FARGO — The recent announcement that Sanford Health intends to enter a partnership with the city of Williston, N.D., for a new clinic and hospital reflects a focus from its new top executive to concentrate on growth in its core service territory.

Bill Gassen, who took over as Sanford’s CEO on Nov. 24, said the health system will keep its eye on growth opportunities in its traditional geographical service territory: North Dakota, South Dakota, Minnesota and northwestern Iowa.

He outlined that philosophy — which contrasts with the expansive growth strategy of his predecessor — in an interview with Forum News Service soon after the Williston announcement was made. Sanford and the city expect to have an agreement by Aug. 31.

Gassen succeeded Kelby Krabbenhoft, who abruptly left amid controversy after he claimed he had recovered from COVID-19 and wouldn’t wear a mask, contradicting the advice of health experts.

A lawyer by training, Gassen’s earlier roles at Sanford included serving as a legal counsel and its chief of human resources.

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Soon after taking the helm, Gassen announced that a proposed merger with Intermountain Healthcare, based in Salt Lake City, was indefinitely suspended. If approved, under arrangements negotiated by Krabbenhoft, the corporate headquarters of the merged organization would have been in Salt Lake City.

Since that announcement, there have been no discussions, Gassen said. Sanford’s decision not to pursue the merger had nothing to do with Intermountain Healthcare, he said. Instead, Gassen wants to direct his efforts internally — on taking care of patients — as Sanford continues to deal with the coronavirus pandemic.

“Right now we can’t afford to take our eye off the ball in regards to fighting the pandemic,” which he called Sanford’s “No. 1 priority.”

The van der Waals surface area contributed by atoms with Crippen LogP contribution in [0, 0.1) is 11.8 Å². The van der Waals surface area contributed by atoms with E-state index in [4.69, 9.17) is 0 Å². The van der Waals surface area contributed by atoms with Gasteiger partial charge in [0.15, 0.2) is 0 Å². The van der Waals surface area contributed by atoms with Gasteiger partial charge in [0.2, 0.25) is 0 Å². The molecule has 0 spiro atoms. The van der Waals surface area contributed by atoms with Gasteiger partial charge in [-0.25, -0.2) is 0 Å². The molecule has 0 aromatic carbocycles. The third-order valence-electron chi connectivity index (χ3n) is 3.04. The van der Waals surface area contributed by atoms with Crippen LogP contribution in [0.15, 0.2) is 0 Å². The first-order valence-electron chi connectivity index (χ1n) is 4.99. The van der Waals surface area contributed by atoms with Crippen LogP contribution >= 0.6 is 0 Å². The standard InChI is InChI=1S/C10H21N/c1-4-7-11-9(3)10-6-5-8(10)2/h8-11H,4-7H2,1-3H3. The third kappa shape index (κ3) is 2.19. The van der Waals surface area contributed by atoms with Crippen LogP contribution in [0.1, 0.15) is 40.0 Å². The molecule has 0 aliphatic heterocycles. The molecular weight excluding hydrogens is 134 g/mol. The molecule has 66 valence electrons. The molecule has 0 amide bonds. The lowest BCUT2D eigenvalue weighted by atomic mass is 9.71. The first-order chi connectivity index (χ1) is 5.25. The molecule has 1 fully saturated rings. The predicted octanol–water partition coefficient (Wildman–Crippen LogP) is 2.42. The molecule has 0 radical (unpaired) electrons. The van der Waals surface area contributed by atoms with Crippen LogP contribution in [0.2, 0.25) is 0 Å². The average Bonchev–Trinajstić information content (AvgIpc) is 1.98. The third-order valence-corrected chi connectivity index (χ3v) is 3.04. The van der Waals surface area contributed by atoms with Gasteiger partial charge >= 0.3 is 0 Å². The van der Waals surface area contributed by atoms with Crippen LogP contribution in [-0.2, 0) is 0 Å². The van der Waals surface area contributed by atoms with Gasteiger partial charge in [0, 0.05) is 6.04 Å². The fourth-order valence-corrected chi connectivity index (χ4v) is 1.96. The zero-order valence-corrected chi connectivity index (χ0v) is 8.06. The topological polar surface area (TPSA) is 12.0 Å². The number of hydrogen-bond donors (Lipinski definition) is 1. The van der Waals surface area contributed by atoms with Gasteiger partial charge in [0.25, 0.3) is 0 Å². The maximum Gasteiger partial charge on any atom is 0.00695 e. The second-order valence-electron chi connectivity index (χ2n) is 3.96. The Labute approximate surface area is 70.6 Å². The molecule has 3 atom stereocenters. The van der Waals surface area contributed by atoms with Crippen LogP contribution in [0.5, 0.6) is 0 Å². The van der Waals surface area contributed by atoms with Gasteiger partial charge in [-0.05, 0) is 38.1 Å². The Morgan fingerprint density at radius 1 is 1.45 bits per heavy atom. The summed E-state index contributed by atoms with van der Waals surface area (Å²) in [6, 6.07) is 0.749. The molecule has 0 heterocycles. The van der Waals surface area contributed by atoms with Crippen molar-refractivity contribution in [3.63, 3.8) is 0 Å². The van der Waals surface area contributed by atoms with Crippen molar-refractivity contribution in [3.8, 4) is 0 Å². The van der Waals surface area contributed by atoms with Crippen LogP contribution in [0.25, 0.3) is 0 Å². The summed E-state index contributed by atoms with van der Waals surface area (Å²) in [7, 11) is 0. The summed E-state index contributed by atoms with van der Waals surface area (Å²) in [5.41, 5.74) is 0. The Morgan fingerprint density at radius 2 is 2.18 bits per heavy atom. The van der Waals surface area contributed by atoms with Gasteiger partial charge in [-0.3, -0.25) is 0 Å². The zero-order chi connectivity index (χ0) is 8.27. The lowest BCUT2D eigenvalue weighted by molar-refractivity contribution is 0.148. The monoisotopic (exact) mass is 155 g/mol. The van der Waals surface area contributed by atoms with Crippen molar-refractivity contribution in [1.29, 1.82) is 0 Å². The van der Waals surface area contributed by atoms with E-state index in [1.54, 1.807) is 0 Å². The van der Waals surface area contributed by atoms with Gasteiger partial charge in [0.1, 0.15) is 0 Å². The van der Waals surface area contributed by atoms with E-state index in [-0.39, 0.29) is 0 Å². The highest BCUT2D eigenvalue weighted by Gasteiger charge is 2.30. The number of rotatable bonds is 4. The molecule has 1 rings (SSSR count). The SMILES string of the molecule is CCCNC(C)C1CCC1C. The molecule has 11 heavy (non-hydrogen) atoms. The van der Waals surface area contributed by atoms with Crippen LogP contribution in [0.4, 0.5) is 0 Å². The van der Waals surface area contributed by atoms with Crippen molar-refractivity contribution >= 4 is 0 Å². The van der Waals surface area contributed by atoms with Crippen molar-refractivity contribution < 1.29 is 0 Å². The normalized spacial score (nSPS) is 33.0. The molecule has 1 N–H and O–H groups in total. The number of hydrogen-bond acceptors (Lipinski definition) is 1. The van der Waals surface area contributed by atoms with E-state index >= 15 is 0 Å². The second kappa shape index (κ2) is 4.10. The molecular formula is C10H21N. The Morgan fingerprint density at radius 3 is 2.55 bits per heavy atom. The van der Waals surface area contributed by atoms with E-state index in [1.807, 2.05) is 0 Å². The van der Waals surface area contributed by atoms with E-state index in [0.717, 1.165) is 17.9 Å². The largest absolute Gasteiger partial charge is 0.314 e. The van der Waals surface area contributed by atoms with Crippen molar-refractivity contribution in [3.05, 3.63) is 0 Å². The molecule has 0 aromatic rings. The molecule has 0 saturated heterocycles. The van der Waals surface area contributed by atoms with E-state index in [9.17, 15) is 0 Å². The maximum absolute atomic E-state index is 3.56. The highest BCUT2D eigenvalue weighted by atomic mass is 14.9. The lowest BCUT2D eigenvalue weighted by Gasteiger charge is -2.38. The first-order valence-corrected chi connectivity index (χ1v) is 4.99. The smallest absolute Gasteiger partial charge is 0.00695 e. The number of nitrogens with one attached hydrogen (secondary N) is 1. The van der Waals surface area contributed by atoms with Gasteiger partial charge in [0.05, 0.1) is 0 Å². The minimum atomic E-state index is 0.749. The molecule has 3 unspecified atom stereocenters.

Sanford will be looking to do the things that are necessary to care for patients in its current service area, Gassen said.

“You can see us use growth as a potential tool,” he said. “The end is not growth for Sanford Health. The end is to make sure we continue to advance health care.”

When appropriate, he said, growth can involve expansion into new services as well as serving or strengthening services in new areas near those already served.

Williston, which Sanford already serves, ties in with Sanford’s Bismarck hub, Gassen said.

“You’ll see more things like the partnership with the city of Williston,” he said. “You’re going to continue to see us invest further in the states we operate in today.”

The new clinic and hospital contemplated in the North Dakota city would be located in Williston Square, an 800-acre development on the site of the former Sloulin International Airport. Plans call for a civic center as well as new homes and apartments.

“We believe the city of Williston is a strategic community within the state of North Dakota,” an important center in the Oil Patch, Gassen said. “It’s a great opportunity for us to expand health care in that area.”

He called the city of Williston a “fantastic partner,” adding, “We’re excited for the opportunity to better serve that community.”

The pandemic has served as a catalyst for telehealth services, which have been embraced by providers, patients and payers, he said, and predicted it will be a growing platform for health care delivery in the future.

“I think that will be a significant game-changer as we go forward,” Gassen said.

Sanford was able to avoid layoffs or furloughs during the pandemic, which posed an unprecedented challenge for health care providers. The pandemic showcased Sanford’s ability to operate as a large, integrated health system that combines clinical care, hospitals and long-term care, Gassen said.

“It really demonstrated for us the importance of being a strategically operating company,” he said. “It allowed us, I think, to be as effective as we possibly could be.”

By avoiding layoffs, Sanford’s workforce already was in place when demand for service rebounded. “I believe that paid significant dividends for us,” he said.

Also, many employees were trained to take on new roles. Many clinic-based nurses, for example, helped out in hospitals.

“We upskilled thousands of employees,” Gassen said.

Jon Godfread, North Dakota's insurance commissioner, has said he hopes health care providers will use the expansion of telehealth services as an opportunity to create efficiencies that will reduce costs for consumers.

“I believe there’s a great opportunity for that,” Gassen said. Also, he added, expanded telehealth services will increase access for patients.